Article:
An issue in all Windows systems might leak the user’s Windows login and password information. This is especially critical if the user is using a Microsoft account because this is linked to a number of other services the user may be using. Among them are:
Basically this attack can compromise any service the user signed up with his Microsoft acccount. If the computer is set up to allow remote logins, this also allows remote code execution.
You can check whether you are vulnerable to this problem on our dedicated test site. If this test reveals your login and password or password hash, you should immediately change your password and consider the mitigations listed at the end of this blog post.
To trigger this leak, the attacker needs to set up a network share and trick the victim into visiting any IP address of that share. This can be done by simply embedding an image into a Website if the victim uses Internet Explorer or Edge (Chrome and Firefox are not affected). However, another possibility is embedding the network share into an email. If the victim uses Microsoft Outlook, this will also leak his login credentials.
More specifically, a successful attack leaks the login name and the NTLM hash of the password and Windows domain. However, these hashes can be cracked rather easily – in a matter of seconds for weak passwords. Generally, if your Windows password hash was leaked, it is safe to assume that your password has been compromised.
Note that this is neither a new issue nor a security vulnerability as such: Originally this issue was found in 1997 by Aaron Spangler. Additionally, in 2015 there was a talk on the annual Blackhat security conference about this issue. This was not considered a big problem when the attack only leaked local Windows login information (as in most cases you cannot connect remotely with those credentials). But since Windows 8, Microsoft allows to login to your computer with your Microsoft Live account and since Windows 10 this is the default. As result, like we mentioned at the beginning of this post, this compromises every single service you signed up with your Microsoft account, including email, Skype and- Xbox Live.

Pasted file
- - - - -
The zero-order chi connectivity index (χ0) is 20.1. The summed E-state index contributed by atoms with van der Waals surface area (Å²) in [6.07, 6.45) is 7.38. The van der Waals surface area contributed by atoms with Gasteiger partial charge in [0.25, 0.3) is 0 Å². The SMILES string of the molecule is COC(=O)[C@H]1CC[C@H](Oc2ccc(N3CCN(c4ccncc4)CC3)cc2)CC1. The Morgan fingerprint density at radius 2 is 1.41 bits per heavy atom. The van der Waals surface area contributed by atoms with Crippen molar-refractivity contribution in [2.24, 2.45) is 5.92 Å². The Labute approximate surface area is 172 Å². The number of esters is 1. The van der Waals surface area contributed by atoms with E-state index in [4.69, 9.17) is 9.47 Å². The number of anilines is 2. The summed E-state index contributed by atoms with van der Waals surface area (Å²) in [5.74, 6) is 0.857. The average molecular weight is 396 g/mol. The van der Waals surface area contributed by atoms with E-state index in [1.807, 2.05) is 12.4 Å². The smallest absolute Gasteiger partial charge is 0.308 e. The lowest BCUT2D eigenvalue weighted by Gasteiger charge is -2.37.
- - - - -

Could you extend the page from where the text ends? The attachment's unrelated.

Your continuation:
While this is not a VPN related issue, it also affects VPN connections: When using an IPsec VPN connection, a successful attack will not reveal your Windows credentials but the username and password of your VPN connection. While this does not affect the security of the encryption of the VPN tunnel, it may compromise the anonymity of the VPN user. Also VPN login credentials of company VPNs (e.g. for external service agents) may fall into the hands of an attacker.
Even if VPN would not be affected, we still feel it is our responsibility to protect our users from such blatantly open security holes. For that reason we have updated our Windows client software so that requests to Samba sources over the internet are now blocked. This means neither your VPN nor your Windows credentials can be leaked when using our VPN Manager.
If you are using Perfect Privacy VPN, you are protected against this attack. Our VPN manager prevents sending login information to network shares over the internet. Additionally the Perfect Privacy servers block requests on port 445.